N.D: Personally, it was truly an evolutionary process yet it could be very isolating at times. You carry this visualised product throughout years of prep, production and post right up to aggressive marketing – it’s a lot to bear alone as writer, producer and director but it’s a disciplined passion. The isolation came from lack of support; the U.K film industry can be very clique and somewhat frowns upon anyone new that doesn’t have a form of previous validation within known circles, so it is difficult to have a voice. But creating ‘Red Kingdom Rising’ was about creating that voice which has resulted in the film’s U.S distribution through Striped Entertainment. It’s been a long journey and, as with any film production, there were some that had utter faith in the film and others that didn’t. The real meaningful support however has now come from the reviewers and growing fans who continue to support the film.

 J.L: How different is the final version from earlier drafts?
N.D: Because the main influence for ‘Red Kingdom Rising’ was more of an arthouse/surreal film, the original drafts of the film were much more introspective and symbolic rather than bearing a traditional linear narrative and definitive genre. The subsequent drafts were worked on to gear towards more commercialism whilst still retaining original integrity. Overall, I was very happy to find that the final version actually bore a great deal of the visual capacities I originally intended. That was indeed surprising, particular due to the budget.

J.L: What lessons did you learn while making the film?
N.D: There were lessons I was already familiar with but with ‘Red Kingdom Rising’ I felt more of a development of them; the value of film funding, the importance of extensive pre-production, developing my Method approach with the cast, the tactfulness, diplomacy, wit and business sense of being a producer and understanding the commercial viability of a film. The joy of being a filmmaker is that these lessons are never ending.

J.L: Were there any scenes that didn’t make it to the final film?
N.D: Oddly enough there weren’t any! Shots were amalgamated due to time but no scenes were dropped or compromised. That was entirely due to the organisation I undertook during prep which was diligently upheld by my crew during production.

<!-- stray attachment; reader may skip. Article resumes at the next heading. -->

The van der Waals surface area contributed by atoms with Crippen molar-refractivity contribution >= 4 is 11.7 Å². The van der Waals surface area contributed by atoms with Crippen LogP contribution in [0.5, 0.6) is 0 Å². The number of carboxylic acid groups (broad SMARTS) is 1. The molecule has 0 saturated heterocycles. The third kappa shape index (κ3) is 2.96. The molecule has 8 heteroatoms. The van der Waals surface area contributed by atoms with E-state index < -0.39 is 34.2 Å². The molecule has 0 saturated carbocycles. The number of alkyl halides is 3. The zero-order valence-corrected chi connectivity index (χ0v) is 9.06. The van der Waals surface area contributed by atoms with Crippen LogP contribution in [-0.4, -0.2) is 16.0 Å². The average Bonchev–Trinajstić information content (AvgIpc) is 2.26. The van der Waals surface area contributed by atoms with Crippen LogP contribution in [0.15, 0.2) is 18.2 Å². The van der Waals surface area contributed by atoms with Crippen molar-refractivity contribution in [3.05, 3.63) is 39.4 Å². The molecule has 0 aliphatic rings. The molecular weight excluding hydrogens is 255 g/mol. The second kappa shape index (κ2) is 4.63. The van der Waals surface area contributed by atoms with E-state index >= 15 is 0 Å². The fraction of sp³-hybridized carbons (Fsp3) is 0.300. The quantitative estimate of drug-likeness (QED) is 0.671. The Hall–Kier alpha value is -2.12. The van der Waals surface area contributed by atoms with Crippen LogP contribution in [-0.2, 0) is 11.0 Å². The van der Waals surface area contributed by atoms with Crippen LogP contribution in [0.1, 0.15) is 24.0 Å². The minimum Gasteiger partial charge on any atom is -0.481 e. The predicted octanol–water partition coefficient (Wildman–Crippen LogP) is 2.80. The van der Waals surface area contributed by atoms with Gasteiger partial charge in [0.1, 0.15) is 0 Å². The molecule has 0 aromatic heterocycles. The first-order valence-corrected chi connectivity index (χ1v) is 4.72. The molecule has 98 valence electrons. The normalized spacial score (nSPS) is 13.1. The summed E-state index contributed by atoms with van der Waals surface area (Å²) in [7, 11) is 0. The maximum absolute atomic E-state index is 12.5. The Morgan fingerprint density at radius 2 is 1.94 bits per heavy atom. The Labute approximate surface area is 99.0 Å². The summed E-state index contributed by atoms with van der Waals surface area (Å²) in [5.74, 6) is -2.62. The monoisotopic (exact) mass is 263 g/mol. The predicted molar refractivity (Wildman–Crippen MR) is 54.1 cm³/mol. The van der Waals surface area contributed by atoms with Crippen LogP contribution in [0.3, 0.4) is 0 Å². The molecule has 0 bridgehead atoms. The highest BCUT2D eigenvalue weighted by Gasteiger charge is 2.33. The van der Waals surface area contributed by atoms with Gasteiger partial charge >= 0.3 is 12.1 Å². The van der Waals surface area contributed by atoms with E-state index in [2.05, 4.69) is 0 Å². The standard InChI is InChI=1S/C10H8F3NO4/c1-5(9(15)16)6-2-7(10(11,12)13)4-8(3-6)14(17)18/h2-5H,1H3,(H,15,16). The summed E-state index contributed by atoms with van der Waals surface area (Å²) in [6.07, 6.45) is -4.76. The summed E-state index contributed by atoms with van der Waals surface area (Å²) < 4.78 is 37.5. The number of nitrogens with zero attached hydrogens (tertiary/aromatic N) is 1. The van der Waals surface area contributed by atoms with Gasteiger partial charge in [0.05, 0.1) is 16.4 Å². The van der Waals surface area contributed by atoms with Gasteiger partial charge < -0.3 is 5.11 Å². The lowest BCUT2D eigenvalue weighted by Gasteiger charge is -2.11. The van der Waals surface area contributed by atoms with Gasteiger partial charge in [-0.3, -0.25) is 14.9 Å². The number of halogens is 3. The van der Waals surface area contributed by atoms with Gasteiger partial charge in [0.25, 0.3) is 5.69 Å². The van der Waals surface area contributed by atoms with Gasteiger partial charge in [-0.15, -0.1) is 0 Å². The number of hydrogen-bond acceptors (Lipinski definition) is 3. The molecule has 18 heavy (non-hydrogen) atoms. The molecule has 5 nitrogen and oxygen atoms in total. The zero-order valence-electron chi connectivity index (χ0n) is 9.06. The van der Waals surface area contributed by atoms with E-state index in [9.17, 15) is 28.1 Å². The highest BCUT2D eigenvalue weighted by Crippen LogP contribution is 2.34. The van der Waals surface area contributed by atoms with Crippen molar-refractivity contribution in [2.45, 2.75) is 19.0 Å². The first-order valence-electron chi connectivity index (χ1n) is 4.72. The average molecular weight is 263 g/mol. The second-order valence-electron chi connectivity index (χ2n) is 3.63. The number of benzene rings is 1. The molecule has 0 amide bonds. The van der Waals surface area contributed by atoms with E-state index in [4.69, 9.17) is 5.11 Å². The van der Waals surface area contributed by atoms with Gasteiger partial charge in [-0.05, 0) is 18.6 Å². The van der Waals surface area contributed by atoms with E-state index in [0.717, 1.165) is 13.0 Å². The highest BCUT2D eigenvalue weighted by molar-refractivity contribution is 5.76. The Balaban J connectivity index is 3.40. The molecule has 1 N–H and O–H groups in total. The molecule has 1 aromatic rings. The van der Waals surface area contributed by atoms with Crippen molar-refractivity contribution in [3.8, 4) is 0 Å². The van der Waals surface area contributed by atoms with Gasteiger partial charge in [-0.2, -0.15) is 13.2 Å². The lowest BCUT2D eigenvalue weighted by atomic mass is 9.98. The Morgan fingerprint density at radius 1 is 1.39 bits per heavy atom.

J.L: What advice can you give someone looking to get into the industry?
N.D: Cast your mind back to when you were a kid; you wanted a bar of chocolate, you’d stare at it in the shop window for weeks, you’d beg your parents for money, they’d say no, you’d bribe your friends, they’d say f**k off, you’d convince someone to go halves on it, they’d go and buy it themselves. What do you do? Get your ass an after school job and save laboriously until you have the money, buy the chocolate, stuff your face, share it and enjoy it. That’s the same principle when it comes to starting out as a filmmaker. Many, many filmmakers I bump into are not willing to make that sacrifice and it is indeed a sacrifice. There will be comfortable aspects of your personal life that you will have to painfully get rid off at times until you make your first film. Sitting there, making a few shorts and hoping that someone else will give you the full funding for your first feature is not likely to happen since everyone is expecting that! It is particularly bad in the U.K where the funding is virtually nonexistent yet the idea of external funding has always been bred to British filmmakers. Only ever make a film if you have story to tell, a story that hits your core as a human being and that you objectively think has significance on a broader spectrum. Filmmaking is above all a business and don’t get into it if you don’t enjoy the business development, don't understand the international market and merely want to be a thriving artist. There is nonetheless a place for art in this business yet it has to be cleverly woven within that broader spectrum.